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Hunting. Outline. Hunting Defined Video Opposition to Hunting Animal Suffering Environmental Degradation Human Health and Safety What You Can Do Appendices A. Canned Hunting In Depth B. Quotations C. Commonly Asked Questions. Hunting.

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  • Hunting Defined

  • Video

  • Opposition to Hunting

  • Animal Suffering

  • Environmental Degradation

  • Human Health and Safety

  • What You Can Do

  • Appendices

  • A. Canned Hunting In Depth

    • B. Quotations

    • C. Commonly Asked Questions



n The killing of wild animals for food, recreation or profit.

Hunting defined

Hunting, Defined

Types of hunting

  • Subsistence

  • Meat

  • Trophy (“Sport”)

  • Commercial

Hunting defined1

Hunting, Defined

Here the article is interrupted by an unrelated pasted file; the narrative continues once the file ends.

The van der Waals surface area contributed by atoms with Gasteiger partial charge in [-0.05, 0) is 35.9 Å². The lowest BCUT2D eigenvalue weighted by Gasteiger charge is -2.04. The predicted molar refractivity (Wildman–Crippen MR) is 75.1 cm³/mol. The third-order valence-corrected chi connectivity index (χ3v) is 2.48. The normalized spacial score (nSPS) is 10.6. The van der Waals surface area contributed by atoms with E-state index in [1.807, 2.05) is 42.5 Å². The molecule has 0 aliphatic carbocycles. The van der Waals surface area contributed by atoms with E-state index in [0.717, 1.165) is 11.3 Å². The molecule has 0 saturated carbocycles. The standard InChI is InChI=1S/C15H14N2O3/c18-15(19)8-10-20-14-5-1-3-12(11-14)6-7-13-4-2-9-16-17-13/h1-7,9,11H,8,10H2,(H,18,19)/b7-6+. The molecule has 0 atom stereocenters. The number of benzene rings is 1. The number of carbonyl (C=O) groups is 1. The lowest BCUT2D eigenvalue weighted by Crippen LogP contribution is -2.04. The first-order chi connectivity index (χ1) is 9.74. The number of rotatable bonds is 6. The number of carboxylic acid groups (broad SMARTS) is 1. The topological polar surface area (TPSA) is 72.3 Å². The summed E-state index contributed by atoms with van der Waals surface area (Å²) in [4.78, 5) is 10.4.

Types of hunting

  • Subsistence

  • Meat

  • Trophy

  • Commercial

    Focus on obtaining food

Hunting defined2

Hunting, Defined

Types of hunting

  • Subsistence

  • Meat

  • Trophy

  • Commercial

    Focus on recreation, obtaining food

Hunting defined3

Hunting, Defined

Types of hunting

  • Subsistence

  • Meat

  • Trophy

  • Commercial

    Focus on recreation, acquisition of trophy, record

Hunting defined4

Hunting, Defined

Types of hunting

  • Subsistence

  • Meat

  • Trophy

  • Commercial

    Focus on profit

Hunting defined5

Hunting, Defined

Common approaches

  • Self-guided

  • Guided

  • Game ranches and canned hunts

  • Catch and release

  • Baiting

  • Hounding

  • Contest killing

  • Internet hunts

  • Varmint hunts

  • Pursuit groups

Hunting defined6

Hunting, Defined

  • Prairie rattlesnakes

  • Snapping turtles

  • Beavers

  • Badgers

  • Bobcats

  • Coyotes

  • White-tailed, Gunnison’s, and black-tailed prairie dogs

  • Brown trout, rainbow trout, spotted trout

  • Northern pike

  • Yellow and walleye perch

Victims (a Sampling)

  • Black bears

  • Antelope

  • Moose

  • Pheasants